Human Endogenous Retrovirus Database


Retroviral genomes or parts of their genomes are present in the DNA of many organisms. Studies of endogenous retroviral nucleotide sequences have become an important part of contemporary retrovirology as well as of molecular and cellular biology and genomics. Human endogenous retroviruses (HERVs) are of special interest also because their expression may be associated with several diseases, including cancer. Various groups of HERVs have been reported in the human genome. Their number can range from one copy to many thousand copies.

This database is compiled from the human genome nucleotide sequences obtained mostly in the Human Genome Projects. We created a relatively simple and fast environment for screening human genome for HERVs. This makes it possible to continuously improve classification and characterization of retroviral families. The HERV database now contains retroviruses from more than 90 % of the human genome.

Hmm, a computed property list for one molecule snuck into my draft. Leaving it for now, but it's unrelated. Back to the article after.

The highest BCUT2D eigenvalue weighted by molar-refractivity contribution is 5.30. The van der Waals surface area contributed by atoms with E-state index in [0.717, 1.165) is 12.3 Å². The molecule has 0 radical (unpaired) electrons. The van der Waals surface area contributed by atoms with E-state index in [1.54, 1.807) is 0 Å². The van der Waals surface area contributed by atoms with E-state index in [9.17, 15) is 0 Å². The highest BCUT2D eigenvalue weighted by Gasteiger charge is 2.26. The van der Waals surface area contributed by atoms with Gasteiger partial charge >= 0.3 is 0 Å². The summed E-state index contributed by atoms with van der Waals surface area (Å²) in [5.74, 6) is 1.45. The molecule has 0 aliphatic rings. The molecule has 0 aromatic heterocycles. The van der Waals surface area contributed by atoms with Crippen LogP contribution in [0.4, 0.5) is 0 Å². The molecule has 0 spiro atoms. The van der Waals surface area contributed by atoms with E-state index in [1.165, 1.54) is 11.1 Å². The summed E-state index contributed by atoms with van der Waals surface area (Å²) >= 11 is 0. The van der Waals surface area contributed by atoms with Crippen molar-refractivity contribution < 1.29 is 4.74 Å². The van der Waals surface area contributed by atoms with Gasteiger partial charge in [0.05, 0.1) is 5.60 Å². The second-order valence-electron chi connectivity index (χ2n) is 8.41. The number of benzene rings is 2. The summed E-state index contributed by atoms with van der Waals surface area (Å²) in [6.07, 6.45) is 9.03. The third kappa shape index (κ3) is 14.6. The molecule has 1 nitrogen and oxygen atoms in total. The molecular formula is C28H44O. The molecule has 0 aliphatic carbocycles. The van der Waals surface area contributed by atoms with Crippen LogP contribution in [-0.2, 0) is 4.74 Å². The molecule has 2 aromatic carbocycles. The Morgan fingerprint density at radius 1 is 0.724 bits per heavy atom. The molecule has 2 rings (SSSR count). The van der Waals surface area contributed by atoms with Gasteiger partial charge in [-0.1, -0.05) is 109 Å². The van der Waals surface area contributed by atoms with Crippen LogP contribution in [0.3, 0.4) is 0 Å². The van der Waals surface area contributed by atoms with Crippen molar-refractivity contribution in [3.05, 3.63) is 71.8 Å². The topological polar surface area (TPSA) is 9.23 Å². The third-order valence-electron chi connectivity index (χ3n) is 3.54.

Start your search by clicking on the Search link below. You can search by HERV families, chromosome positions and several other features. For explanation of abbreviations click on Help. The Fasta search or Blat search are used for comparing your nucleotide sequence against all HERVs in the database. For abbreviations click on Help. An example of using the database is given below, click Example to check.

References: Paces J, Pavlicek A, Paces V. HERVd: database of human endogenous retroviruses. Nucleic Acids Res. 2002 Jan 1;30(1):205-6. Medline Full text at NAR
Jan Paces, Adam Pavlicek, Radek Zika, Vladimir V. Kapitonov, Jerzy Jurka, and Vaclav Paces: HERVd: the Human Endogenous RetroViruses Database: update Nucl. Acids. Res. 2004 32: D50 Full text at NAR

Contacts: Jan Paces, Adam Pavlicek and Radek Zika


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